One of the biggest expenses for any investor is their tax bill at the end of each year. You should be utilizing every tool you have to lower that bill. A 1031 Exchange provides a great way to defer taxes and take control of a new property. This investment property will continue to grow tax-deferred since you have not realized the capital gains on that investment. You can do this type of exchange as many times as you want as long as the property qualifies under the United States Tax Code.
One of the most important 1031 Exchange rules is that both properties must be for investment or business use. Also, an investor must identify another property within 45 days after they relinquish the first property as part of the deal. Another note – a real estate investor has 180 days to take receipt of the new property.
Overall, the “like-kind” exchange rule is fairly liberal. You can exchange many types of business properties for each other as long as you are in compliance. Many of the NNN properties on our website qualify for a 1031 Exchange. You can quickly search for these properties or receive a customized list to your email with new properties that fit your description.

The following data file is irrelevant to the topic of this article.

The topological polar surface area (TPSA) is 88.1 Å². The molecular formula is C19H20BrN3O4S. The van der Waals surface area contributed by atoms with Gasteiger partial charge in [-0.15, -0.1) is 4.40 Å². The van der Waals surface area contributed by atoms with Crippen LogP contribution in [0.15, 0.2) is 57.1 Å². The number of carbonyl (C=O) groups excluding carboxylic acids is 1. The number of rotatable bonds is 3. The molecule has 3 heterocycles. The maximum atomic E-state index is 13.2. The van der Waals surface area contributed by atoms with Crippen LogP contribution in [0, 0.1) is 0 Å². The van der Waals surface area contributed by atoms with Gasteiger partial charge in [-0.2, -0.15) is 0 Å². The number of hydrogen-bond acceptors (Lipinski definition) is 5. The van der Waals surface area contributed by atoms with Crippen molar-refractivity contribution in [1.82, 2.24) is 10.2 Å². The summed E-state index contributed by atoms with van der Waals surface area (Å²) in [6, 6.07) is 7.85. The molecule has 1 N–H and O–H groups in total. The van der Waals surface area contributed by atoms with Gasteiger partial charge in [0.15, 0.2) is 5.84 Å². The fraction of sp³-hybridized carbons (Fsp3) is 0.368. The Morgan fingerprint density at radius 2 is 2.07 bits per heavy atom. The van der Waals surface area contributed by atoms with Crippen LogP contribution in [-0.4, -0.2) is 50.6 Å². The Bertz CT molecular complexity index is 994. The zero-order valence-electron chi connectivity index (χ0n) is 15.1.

As you can see, NNN properties offer commercial real estate investors an opportunity to make great returns while maintaining distance from the responsibility of fees associated with the property. This allows real estate investors to bring in cash flow without worrying about other property fees. If you are ready to start looking at NNN properties in your area, check out our listings to get started earning income with little overhead.